In the processes of having some of my books proof read, again.  I know I should not tell you this since I would prefer that you believe my books are grammatically and in all other ways perfect.  Well, if you believe that, I would like to talk to you about the magic beans I have for sale.

I’ve often defended some of my “typos” with the caveat that I’m a story teller and not the best proof reader.  And that is the truth—but still a bad excuse.  It’s not that I haven’t hired editors or proof readers, I have; it is just a difficult task to find every last misplaced comma or missing quotation mark or any of the other annoying mistakes. 

This is about the third round of proofing for my books; and still we are finding a few oopses (don’t believe oopses is a word but what the hell it’s my blog).  I say “we” in the royal sense of someone else doing it while I watch.  How can this be with so many readings?  It seems the human brain can self-correct as we read.  Humans are smart in some things and dumb in others.

Computers once again help us by pointing out the most obvious mistakes.  Word or other programs highlight our faults.  Of course writers will do things Word does not like, and we ignore the highlighted problem because the “mistake” is intended for creative reasons.  Writing is more than grammar or even spelling– it is art.  I like that line and I’m sticking to it.  Not sure I want computers replacing real baseball or sloppy government, but I’m damn sure I don’t want them replacing writers.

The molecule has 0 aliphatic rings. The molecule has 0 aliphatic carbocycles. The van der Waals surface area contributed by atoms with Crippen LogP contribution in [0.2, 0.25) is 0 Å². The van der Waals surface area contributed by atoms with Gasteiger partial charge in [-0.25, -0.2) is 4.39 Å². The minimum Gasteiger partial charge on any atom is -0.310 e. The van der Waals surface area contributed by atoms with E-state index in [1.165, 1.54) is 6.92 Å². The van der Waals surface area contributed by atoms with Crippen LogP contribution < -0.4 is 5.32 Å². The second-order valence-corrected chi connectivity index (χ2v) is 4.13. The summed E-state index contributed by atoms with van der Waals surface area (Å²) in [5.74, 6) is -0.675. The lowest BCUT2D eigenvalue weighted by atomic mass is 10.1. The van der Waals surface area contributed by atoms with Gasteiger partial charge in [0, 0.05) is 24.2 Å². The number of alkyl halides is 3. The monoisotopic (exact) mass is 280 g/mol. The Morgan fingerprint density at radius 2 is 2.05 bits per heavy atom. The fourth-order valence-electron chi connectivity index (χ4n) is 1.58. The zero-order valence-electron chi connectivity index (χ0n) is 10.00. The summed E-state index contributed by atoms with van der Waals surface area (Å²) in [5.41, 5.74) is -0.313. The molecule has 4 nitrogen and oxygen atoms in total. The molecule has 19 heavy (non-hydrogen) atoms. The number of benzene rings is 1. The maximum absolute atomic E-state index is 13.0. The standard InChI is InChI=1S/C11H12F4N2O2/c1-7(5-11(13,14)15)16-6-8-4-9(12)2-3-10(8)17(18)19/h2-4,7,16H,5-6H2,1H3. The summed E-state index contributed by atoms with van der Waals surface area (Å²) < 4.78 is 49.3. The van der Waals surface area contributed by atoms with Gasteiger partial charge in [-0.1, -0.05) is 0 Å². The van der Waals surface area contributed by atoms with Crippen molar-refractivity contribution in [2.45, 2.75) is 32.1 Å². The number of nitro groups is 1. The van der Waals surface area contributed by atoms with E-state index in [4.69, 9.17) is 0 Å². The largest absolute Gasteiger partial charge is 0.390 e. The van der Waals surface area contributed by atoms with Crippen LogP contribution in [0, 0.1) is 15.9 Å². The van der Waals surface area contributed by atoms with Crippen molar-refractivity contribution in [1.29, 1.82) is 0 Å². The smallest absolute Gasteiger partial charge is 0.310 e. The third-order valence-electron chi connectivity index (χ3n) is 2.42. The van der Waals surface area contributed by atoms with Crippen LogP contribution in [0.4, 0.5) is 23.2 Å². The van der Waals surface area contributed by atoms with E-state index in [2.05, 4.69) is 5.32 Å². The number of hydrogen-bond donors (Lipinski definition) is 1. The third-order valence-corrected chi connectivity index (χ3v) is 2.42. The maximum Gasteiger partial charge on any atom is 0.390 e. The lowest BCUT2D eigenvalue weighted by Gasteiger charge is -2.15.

Thanks for being a reader!

Couple of free downloads from Amazon today!

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tedcliftonbooks

Ted Clifton, award winning author, is currently writing in three mystery series—Pacheco & Chino Mystery series, the Muckraker Mystery series and the Vincent Malone series. Clifton’s focus is on strong character development with unusual backdrops. His books take place in Southwest settings with some of his stories happening in the 1960s, 1980s and current times. The settings are places Clifton has lived and knows well, giving great authenticity to his narratives. Clifton has received the IBPA Benjamin Franklin award and the CIPA EVVY award--twice. Ted is also an artist. Much of his work, digital, acrylic and watercolor, has been inspired by living in New Mexico for many years. Today Clifton and his wife reside in Denver, Colorado, with frequent visits to one of their favorite destinations, Santa Fe, New Mexico.

One thought on “Simulated Realities for Unreal Times”

  1. Your article this week discussed the possibility that the covers of the books could be some of the reasons about popularity of various books. While I can’t comment on that I pass along a incident that happened when a group of Submarine Vet’s were collecting books to send to various submarines in the fleet. We scored a huge amount of paperback books from a local library and the librarian commented on the covers in that they were for the most part dark colors etc. i.e. a lot of blues and blacks. I took a peek at some of the books and she was right.
    Thought I’d pass the bit of information on.

    Like